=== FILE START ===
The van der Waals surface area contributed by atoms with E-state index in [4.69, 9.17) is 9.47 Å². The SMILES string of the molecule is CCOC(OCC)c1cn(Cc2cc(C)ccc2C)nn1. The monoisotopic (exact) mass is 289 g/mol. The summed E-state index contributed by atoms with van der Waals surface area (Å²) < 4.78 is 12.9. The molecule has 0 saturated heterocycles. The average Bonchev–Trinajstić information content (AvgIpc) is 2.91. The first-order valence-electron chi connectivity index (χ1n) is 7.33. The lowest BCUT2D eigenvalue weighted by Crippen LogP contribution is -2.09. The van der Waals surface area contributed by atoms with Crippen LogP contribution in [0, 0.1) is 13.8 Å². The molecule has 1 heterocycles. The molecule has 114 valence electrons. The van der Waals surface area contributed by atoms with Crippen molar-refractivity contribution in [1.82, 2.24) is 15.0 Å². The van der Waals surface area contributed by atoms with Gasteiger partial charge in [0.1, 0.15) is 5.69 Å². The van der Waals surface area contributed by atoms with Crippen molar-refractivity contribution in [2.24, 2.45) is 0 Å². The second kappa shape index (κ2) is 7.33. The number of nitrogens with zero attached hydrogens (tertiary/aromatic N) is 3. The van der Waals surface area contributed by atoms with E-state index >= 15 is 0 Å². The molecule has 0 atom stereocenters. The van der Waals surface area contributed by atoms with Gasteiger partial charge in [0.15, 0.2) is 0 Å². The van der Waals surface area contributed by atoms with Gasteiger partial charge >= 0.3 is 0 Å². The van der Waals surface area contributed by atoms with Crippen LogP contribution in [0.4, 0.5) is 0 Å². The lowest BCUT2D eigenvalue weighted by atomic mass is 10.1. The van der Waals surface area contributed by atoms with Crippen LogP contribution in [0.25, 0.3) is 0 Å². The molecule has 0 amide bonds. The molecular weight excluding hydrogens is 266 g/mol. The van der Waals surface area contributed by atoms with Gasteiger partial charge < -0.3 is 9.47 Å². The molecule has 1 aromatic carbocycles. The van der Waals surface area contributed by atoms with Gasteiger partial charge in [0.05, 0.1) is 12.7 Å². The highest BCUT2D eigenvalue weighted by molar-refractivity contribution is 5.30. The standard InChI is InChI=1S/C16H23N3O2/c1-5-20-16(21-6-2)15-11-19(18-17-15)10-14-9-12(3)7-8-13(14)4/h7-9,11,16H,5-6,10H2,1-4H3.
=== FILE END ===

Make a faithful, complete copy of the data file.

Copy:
The van der Waals surface area contributed by atoms with E-state index in [4.69, 9.17) is 9.47 Å². The SMILES string of the molecule is CCOC(OCC)c1cn(Cc2cc(C)ccc2C)nn1. The monoisotopic (exact) mass is 289 g/mol. The summed E-state index contributed by atoms with van der Waals surface area (Å²) < 4.78 is 12.9. The molecule has 0 saturated heterocycles. The average Bonchev–Trinajstić information content (AvgIpc) is 2.91. The first-order valence-electron chi connectivity index (χ1n) is 7.33. The lowest BCUT2D eigenvalue weighted by Crippen LogP contribution is -2.09. The van der Waals surface area contributed by atoms with Crippen LogP contribution in [0, 0.1) is 13.8 Å². The molecule has 1 heterocycles. The molecule has 114 valence electrons. The van der Waals surface area contributed by atoms with Crippen molar-refractivity contribution in [1.82, 2.24) is 15.0 Å². The van der Waals surface area contributed by atoms with Gasteiger partial charge in [0.1, 0.15) is 5.69 Å². The van der Waals surface area contributed by atoms with Crippen molar-refractivity contribution in [2.24, 2.45) is 0 Å². The second kappa shape index (κ2) is 7.33. The number of nitrogens with zero attached hydrogens (tertiary/aromatic N) is 3. The van der Waals surface area contributed by atoms with E-state index >= 15 is 0 Å². The molecule has 0 atom stereocenters. The van der Waals surface area contributed by atoms with Gasteiger partial charge in [0.15, 0.2) is 0 Å². The van der Waals surface area contributed by atoms with Gasteiger partial charge >= 0.3 is 0 Å². The van der Waals surface area contributed by atoms with Crippen LogP contribution in [0.4, 0.5) is 0 Å². The lowest BCUT2D eigenvalue weighted by atomic mass is 10.1. The van der Waals surface area contributed by atoms with Crippen LogP contribution in [0.25, 0.3) is 0 Å². The molecule has 0 amide bonds. The molecular weight excluding hydrogens is 266 g/mol. The van der Waals surface area contributed by atoms with Gasteiger partial charge < -0.3 is 9.47 Å². The molecule has 1 aromatic carbocycles. The van der Waals surface area contributed by atoms with Gasteiger partial charge in [0.05, 0.1) is 12.7 Å². The highest BCUT2D eigenvalue weighted by molar-refractivity contribution is 5.30. The standard InChI is InChI=1S/C16H23N3O2/c1-5-20-16(21-6-2)15-11-19(18-17-15)10-14-9-12(3)7-8-13(14)4/h7-9,11,16H,5-6,10H2,1-4H3.